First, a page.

Every year, the National Science Foundation awards three year fellowships to graduate students in the United States. This year, the NSF received 17,000 applications and awarded 2,000 fellowships. One of those awards went to Kristen Garcia, a PhD candidate in electrical engineering at NC State University and a student in the FREEDM Systems Center. The fellowship provides an annual stipend, covers tuition and fees, includes some travel funding and allows the student to pursue opportunities in international research.
“I am extremely excited and honored to receive this fellowship,” said Garcia. “I’m really looking forward to the opportunities this provides.”
At NCSU, Kristen is researching a modular design for the Solid State Transformer, a core technology developed at the FREEDM System Center. In 2015, she graduated Summa Cum Laude from Murray State University in Kentucky with a Bachelor of Science in Engineering Physics. As an NSF McNair Scholar in undergrad, she researched a temperature-dependent maximum power point tracking algorithm for solar panels. Kristen also received the 2015 IEEE Larry K. Wilson Regional Student Activities Award for STEM outreach in rural Kentucky.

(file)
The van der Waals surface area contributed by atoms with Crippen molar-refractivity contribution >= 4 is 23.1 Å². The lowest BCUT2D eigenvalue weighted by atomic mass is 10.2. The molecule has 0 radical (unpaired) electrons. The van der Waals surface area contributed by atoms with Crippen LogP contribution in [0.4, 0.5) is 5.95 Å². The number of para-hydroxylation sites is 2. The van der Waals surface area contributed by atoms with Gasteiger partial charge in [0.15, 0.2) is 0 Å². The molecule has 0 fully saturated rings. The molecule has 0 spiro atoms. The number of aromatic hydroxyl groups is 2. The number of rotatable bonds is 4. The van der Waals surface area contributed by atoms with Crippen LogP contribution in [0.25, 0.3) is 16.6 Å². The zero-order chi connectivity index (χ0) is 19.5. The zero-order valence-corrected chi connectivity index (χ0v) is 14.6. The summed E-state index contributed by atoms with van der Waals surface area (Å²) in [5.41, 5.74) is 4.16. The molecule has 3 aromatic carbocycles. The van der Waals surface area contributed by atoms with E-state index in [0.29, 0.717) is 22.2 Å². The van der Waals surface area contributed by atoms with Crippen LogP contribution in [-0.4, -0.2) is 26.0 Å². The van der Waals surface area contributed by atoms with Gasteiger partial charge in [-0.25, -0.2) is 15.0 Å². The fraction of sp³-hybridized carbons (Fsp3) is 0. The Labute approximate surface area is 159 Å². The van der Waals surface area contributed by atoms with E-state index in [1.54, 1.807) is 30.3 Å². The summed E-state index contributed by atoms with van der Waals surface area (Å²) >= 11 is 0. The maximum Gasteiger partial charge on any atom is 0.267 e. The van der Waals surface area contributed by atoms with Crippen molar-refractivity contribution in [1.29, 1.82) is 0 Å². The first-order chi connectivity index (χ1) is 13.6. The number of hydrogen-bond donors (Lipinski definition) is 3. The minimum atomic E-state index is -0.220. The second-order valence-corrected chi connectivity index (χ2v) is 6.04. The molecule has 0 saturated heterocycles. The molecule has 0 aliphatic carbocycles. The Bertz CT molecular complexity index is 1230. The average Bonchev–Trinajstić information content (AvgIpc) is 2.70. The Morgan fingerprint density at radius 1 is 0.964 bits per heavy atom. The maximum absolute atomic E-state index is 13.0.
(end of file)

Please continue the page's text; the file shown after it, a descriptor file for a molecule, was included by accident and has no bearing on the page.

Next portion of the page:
The NSF has a record of identifying future knowledge experts as fellows who can contribute significantly to research, teaching, and innovations in science and engineering. Past fellows include numerous Nobel Prize winners, former U.S. Secretary of Energy, Steven Chu, and Google founder, Sergey Brin. “No pressure at all!” says Kristen.